Pluralsight is at least the fourth “unicorn” in Utah to downsize in recent weeks.
Pluralsight, one of Utah’s highest profile tech companies, announced that on Monday it laid off 20% of its global workforce, becoming the latest Silicon Slopes company worth more than $1 billion to downsize.
The “challenging economic environment” faced by Pluralsight, which sells subscriptions to its training software and online courses, worsened in the fourth quarter of the year, CEO Aaron Skonnard told workers in a note Monday.
“As a result, today we are restructuring and downsizing our team, affecting approximately 20% of our team members,” wrote Skonnard. “As your CEO, I own this outcome and take full responsibility for the decisions that have brought us here.”
The layoff affects about 400 employees, Pluralsight said in a statement to The Salt Lake Tribune. “We can also confirm that we offer severance pay and benefits based on seniority,” the company said.
Pluralsight has become at least the fourth Utah “unicorn” — a private startup valued at more than $1 billion — to downsize in recent weeks, following Route and Podium earlier this month and MX in October. And those cuts came after a spate of layoffs had already spread across Utah companies, particularly in technology positions.
In the statement, the Draper company said, “We believe these adjustments will allow us to operate more efficiently and continue our mission of advancing the world’s technology workforce.”
Skonnard added, “I would like to personally thank our departing team members for their many contributions to Pluralsight and wish them every success in their next venture.”
A worker laid off on Monday said the layoffs came as no surprise as employees are aware the company is not meeting internal benchmarks. “At the end of [the third quarter], we knew all hands were on deck. And then, in the last few weeks, there was a hunch [of layoffs]’ he said, ‘but no one knew it was going to be this big.’
The employee, who asked not to be identified while looking for another job, added he still believes in Pluralsight and thinks the downsizing will help “be a lot more financially solvent.”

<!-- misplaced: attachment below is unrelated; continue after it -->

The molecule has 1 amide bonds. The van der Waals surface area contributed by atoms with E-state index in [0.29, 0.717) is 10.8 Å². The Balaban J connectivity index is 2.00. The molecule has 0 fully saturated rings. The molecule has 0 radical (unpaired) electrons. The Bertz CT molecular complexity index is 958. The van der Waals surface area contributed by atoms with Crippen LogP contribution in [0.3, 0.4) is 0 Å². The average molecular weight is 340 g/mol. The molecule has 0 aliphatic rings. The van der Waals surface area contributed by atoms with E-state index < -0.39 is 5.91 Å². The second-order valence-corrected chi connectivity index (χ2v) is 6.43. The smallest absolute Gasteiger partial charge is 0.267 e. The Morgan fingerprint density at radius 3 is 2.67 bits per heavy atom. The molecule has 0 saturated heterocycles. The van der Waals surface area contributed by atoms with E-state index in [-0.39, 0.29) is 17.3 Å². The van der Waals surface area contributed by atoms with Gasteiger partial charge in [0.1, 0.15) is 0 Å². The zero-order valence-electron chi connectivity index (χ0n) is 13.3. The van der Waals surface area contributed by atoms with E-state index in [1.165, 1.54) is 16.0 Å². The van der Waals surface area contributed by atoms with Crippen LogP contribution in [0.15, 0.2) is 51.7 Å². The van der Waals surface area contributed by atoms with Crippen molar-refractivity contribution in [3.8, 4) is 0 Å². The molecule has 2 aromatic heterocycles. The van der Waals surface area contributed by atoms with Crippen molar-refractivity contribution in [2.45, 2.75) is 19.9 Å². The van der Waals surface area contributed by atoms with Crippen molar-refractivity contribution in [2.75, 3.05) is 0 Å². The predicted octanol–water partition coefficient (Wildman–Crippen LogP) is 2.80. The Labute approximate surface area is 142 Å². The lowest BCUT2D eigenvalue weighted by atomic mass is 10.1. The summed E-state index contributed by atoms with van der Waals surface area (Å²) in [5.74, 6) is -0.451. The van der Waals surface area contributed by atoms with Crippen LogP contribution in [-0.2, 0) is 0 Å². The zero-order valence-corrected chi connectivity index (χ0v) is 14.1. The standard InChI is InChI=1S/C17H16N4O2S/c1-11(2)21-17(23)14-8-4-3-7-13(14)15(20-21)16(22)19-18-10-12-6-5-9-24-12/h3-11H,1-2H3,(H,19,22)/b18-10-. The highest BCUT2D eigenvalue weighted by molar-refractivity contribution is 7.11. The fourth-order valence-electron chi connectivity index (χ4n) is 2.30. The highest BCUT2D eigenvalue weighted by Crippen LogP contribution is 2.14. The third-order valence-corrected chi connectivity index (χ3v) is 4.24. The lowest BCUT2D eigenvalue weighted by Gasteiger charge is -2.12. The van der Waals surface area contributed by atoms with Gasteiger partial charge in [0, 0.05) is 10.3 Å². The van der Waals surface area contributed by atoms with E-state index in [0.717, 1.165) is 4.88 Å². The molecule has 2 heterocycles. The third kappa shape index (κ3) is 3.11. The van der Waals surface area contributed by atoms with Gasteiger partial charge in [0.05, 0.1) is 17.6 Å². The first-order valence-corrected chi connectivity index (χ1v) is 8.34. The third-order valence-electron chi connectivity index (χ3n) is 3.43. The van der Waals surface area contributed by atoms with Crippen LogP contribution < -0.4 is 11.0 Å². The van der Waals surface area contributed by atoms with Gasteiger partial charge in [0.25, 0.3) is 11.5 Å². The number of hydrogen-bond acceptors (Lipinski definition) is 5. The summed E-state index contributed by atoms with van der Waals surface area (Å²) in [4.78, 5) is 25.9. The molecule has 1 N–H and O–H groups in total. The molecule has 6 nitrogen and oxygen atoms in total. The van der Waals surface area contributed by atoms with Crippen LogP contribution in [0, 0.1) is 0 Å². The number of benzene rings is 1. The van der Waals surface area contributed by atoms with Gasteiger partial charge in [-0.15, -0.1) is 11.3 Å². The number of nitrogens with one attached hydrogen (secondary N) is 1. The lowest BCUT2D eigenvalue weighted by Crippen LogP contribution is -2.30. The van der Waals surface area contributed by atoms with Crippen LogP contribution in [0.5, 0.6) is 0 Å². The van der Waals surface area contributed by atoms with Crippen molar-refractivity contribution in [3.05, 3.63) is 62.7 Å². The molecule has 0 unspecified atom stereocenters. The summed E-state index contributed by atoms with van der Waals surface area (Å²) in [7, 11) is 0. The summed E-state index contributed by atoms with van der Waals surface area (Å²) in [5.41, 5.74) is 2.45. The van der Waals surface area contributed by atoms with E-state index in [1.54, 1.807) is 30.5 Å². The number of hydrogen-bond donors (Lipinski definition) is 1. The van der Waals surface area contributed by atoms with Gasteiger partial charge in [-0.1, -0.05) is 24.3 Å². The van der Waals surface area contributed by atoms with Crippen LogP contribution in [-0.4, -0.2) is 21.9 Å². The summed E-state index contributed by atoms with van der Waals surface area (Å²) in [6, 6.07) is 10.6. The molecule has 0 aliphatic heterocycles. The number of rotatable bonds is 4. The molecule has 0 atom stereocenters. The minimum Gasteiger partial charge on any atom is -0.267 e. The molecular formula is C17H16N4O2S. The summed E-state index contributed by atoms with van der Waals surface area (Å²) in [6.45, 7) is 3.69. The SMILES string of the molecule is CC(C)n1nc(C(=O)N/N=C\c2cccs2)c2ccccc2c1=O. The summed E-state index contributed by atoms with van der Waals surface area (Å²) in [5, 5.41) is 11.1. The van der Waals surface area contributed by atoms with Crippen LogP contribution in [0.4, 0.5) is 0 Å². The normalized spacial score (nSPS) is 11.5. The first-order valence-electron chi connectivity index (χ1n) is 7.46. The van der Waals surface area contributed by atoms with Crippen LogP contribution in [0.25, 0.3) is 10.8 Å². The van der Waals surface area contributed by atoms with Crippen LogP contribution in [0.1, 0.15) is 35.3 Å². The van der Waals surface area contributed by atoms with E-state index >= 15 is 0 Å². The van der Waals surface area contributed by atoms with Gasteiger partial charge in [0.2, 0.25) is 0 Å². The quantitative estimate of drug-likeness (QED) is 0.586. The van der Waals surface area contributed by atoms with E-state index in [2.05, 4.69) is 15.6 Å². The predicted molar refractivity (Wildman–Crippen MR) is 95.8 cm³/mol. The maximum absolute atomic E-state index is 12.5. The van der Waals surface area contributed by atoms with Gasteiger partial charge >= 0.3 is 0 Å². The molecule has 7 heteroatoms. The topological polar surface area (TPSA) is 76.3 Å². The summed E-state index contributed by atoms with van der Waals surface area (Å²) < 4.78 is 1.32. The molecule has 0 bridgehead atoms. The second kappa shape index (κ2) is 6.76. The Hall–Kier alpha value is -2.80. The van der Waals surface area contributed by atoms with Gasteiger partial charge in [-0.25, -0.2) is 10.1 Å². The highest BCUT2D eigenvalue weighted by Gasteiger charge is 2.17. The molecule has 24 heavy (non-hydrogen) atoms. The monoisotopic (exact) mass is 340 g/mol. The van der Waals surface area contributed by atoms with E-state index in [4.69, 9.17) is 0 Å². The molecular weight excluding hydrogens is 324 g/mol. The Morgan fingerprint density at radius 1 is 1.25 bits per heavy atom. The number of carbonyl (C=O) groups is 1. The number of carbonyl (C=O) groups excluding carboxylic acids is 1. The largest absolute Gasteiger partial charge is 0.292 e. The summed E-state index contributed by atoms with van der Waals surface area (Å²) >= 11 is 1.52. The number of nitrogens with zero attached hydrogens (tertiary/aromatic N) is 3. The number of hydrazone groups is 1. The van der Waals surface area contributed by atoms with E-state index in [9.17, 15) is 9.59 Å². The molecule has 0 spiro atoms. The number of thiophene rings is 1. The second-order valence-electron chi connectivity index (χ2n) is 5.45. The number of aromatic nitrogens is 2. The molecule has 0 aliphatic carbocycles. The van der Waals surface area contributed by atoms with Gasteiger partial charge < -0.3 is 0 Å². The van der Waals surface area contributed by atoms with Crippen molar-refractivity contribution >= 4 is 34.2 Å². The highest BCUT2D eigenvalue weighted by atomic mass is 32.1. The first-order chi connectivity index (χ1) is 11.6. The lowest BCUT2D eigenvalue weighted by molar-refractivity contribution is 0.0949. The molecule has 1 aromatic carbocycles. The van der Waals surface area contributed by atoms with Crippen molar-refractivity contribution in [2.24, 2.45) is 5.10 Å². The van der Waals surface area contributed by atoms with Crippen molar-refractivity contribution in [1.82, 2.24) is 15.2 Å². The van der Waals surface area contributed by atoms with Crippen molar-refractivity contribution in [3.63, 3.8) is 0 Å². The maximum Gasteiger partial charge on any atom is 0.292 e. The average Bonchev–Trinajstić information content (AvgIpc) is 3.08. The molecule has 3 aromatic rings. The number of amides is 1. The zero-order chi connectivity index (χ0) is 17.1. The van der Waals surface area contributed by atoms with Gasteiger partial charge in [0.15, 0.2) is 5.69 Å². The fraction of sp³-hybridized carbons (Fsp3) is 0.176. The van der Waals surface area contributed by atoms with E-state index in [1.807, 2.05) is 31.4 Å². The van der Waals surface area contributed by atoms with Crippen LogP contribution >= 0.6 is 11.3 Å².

Founded in 2004, Pluralsight became a public company in 2018 and had a net loss of $163.5 million in 2019 and $164 million in 2020, according to SEC filings.
A lawsuit in which Pluralsight alleged that it made misleading statements about its sales force in 2019 was recently partially reinstated by the 10th US Circuit of Appeals in Denver, allowing two suing mutual funds to pursue some of their claims in federal court . Pluralsight has denied wrongdoing.
[Read more: Investors in Utah’s Pluralsight get a 2nd chance to prove an executive misled them while he was selling his stock]
In April 2021, Pluralsight announced that it had been acquired by Vista Equity Partners, meaning its stock had ceased trading and the company was no longer listed on a public stock exchange. According to Pitchbook, Vista paid about $3.8 billion for the company.
Pluralsight was offered a tax refund worth up to $21 million if it met the terms of a deal with the Governor’s Office of Economic Opportunity to create 2,464 jobs over a 10-year period beginning in 2017. A government database shows that in March Pluralsight was entitled to zero to 25% of that total tax credit.
Layoffs reduce the tax incentives offered to companies and may bar them from receiving a tax credit for a period of time, according to the Office of Economic Opportunity.
https://www.sltrib.com/news/2022/12/12/utah-tech-layoffs-continue-yet/ Layoffs at Pluralsight, a Utah tech unicorn, led to the layoff of about 400 workers